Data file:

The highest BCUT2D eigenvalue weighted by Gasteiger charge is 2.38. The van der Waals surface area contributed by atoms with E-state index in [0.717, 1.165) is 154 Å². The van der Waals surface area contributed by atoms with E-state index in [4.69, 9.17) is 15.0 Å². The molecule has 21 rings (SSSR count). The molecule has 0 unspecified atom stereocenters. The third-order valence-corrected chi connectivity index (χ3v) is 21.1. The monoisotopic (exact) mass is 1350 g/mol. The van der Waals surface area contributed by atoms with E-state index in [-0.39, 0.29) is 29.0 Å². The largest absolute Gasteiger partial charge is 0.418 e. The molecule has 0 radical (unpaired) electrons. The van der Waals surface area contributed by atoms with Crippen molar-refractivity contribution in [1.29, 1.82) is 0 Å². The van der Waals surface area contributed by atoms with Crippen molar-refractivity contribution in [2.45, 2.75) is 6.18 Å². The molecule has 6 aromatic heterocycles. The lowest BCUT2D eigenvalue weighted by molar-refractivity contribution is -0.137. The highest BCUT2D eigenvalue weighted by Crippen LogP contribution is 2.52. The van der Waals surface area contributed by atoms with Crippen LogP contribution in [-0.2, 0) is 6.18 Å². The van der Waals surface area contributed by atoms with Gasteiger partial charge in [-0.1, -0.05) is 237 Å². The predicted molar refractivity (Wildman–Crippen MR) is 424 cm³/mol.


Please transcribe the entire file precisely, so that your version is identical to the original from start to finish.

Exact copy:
The highest BCUT2D eigenvalue weighted by Gasteiger charge is 2.38. The van der Waals surface area contributed by atoms with E-state index in [0.717, 1.165) is 154 Å². The van der Waals surface area contributed by atoms with E-state index in [4.69, 9.17) is 15.0 Å². The molecule has 21 rings (SSSR count). The molecule has 0 unspecified atom stereocenters. The third-order valence-corrected chi connectivity index (χ3v) is 21.1. The monoisotopic (exact) mass is 1350 g/mol. The van der Waals surface area contributed by atoms with E-state index in [-0.39, 0.29) is 29.0 Å². The largest absolute Gasteiger partial charge is 0.418 e. The molecule has 0 radical (unpaired) electrons. The van der Waals surface area contributed by atoms with Crippen molar-refractivity contribution in [1.29, 1.82) is 0 Å². The van der Waals surface area contributed by atoms with Crippen molar-refractivity contribution in [2.45, 2.75) is 6.18 Å². The molecule has 6 aromatic heterocycles. The lowest BCUT2D eigenvalue weighted by molar-refractivity contribution is -0.137. The highest BCUT2D eigenvalue weighted by Crippen LogP contribution is 2.52. The van der Waals surface area contributed by atoms with Crippen LogP contribution in [-0.2, 0) is 6.18 Å². The van der Waals surface area contributed by atoms with Gasteiger partial charge in [-0.1, -0.05) is 237 Å². The predicted molar refractivity (Wildman–Crippen MR) is 424 cm³/mol.